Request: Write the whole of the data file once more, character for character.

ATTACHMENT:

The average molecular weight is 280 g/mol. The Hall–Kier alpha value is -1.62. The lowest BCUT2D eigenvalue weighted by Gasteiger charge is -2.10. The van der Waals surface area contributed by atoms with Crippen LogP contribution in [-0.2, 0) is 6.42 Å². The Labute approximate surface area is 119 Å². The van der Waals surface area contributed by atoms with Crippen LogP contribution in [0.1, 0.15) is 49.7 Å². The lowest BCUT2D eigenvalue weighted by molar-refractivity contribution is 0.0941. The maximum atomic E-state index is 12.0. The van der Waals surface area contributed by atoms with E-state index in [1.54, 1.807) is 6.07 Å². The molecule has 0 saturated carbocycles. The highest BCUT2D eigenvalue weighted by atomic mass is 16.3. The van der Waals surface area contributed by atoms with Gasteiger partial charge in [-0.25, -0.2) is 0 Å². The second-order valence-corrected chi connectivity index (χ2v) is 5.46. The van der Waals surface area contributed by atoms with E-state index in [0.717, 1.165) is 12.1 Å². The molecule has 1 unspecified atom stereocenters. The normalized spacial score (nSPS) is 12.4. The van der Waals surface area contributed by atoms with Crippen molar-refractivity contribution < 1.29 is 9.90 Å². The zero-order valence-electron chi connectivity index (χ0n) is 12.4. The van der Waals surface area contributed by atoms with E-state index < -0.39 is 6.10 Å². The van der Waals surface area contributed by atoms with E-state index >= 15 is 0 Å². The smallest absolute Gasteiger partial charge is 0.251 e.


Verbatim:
The average molecular weight is 280 g/mol. The Hall–Kier alpha value is -1.62. The lowest BCUT2D eigenvalue weighted by Gasteiger charge is -2.10. The van der Waals surface area contributed by atoms with Crippen LogP contribution in [-0.2, 0) is 6.42 Å². The Labute approximate surface area is 119 Å². The van der Waals surface area contributed by atoms with Crippen LogP contribution in [0.1, 0.15) is 49.7 Å². The lowest BCUT2D eigenvalue weighted by molar-refractivity contribution is 0.0941. The maximum atomic E-state index is 12.0. The van der Waals surface area contributed by atoms with E-state index in [1.54, 1.807) is 6.07 Å². The molecule has 0 saturated carbocycles. The highest BCUT2D eigenvalue weighted by atomic mass is 16.3. The van der Waals surface area contributed by atoms with Gasteiger partial charge in [-0.25, -0.2) is 0 Å². The second-order valence-corrected chi connectivity index (χ2v) is 5.46. The van der Waals surface area contributed by atoms with E-state index in [0.717, 1.165) is 12.1 Å². The molecule has 1 unspecified atom stereocenters. The normalized spacial score (nSPS) is 12.4. The van der Waals surface area contributed by atoms with Crippen molar-refractivity contribution < 1.29 is 9.90 Å². The zero-order valence-electron chi connectivity index (χ0n) is 12.4. The van der Waals surface area contributed by atoms with E-state index < -0.39 is 6.10 Å². The van der Waals surface area contributed by atoms with E-state index >= 15 is 0 Å². The smallest absolute Gasteiger partial charge is 0.251 e.